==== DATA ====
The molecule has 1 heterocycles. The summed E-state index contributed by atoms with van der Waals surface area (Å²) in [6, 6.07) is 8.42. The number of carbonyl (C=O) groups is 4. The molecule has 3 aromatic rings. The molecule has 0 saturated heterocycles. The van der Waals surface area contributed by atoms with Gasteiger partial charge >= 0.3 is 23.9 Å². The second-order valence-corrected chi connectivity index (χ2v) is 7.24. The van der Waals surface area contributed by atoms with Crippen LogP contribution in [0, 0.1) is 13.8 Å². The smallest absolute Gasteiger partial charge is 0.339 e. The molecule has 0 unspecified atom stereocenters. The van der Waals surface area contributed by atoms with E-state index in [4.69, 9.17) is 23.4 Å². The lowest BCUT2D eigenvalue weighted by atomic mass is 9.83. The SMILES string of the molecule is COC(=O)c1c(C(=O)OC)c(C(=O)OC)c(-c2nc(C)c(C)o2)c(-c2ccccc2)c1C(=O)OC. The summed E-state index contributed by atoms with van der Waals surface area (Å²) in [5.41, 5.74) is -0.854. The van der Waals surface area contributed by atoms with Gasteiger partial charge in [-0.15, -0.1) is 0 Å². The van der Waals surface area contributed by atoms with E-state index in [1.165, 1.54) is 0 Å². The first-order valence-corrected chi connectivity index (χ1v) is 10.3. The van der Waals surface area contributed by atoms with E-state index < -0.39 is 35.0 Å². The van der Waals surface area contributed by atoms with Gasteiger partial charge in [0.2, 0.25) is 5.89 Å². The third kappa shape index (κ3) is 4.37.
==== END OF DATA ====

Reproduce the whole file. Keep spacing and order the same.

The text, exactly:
The molecule has 1 heterocycles. The summed E-state index contributed by atoms with van der Waals surface area (Å²) in [6, 6.07) is 8.42. The number of carbonyl (C=O) groups is 4. The molecule has 3 aromatic rings. The molecule has 0 saturated heterocycles. The van der Waals surface area contributed by atoms with Gasteiger partial charge >= 0.3 is 23.9 Å². The second-order valence-corrected chi connectivity index (χ2v) is 7.24. The van der Waals surface area contributed by atoms with Crippen LogP contribution in [0, 0.1) is 13.8 Å². The smallest absolute Gasteiger partial charge is 0.339 e. The molecule has 0 unspecified atom stereocenters. The van der Waals surface area contributed by atoms with E-state index in [4.69, 9.17) is 23.4 Å². The lowest BCUT2D eigenvalue weighted by atomic mass is 9.83. The SMILES string of the molecule is COC(=O)c1c(C(=O)OC)c(C(=O)OC)c(-c2nc(C)c(C)o2)c(-c2ccccc2)c1C(=O)OC. The summed E-state index contributed by atoms with van der Waals surface area (Å²) in [5.41, 5.74) is -0.854. The van der Waals surface area contributed by atoms with Gasteiger partial charge in [-0.15, -0.1) is 0 Å². The van der Waals surface area contributed by atoms with E-state index in [1.165, 1.54) is 0 Å². The first-order valence-corrected chi connectivity index (χ1v) is 10.3. The van der Waals surface area contributed by atoms with E-state index < -0.39 is 35.0 Å². The van der Waals surface area contributed by atoms with Gasteiger partial charge in [0.2, 0.25) is 5.89 Å². The third kappa shape index (κ3) is 4.37.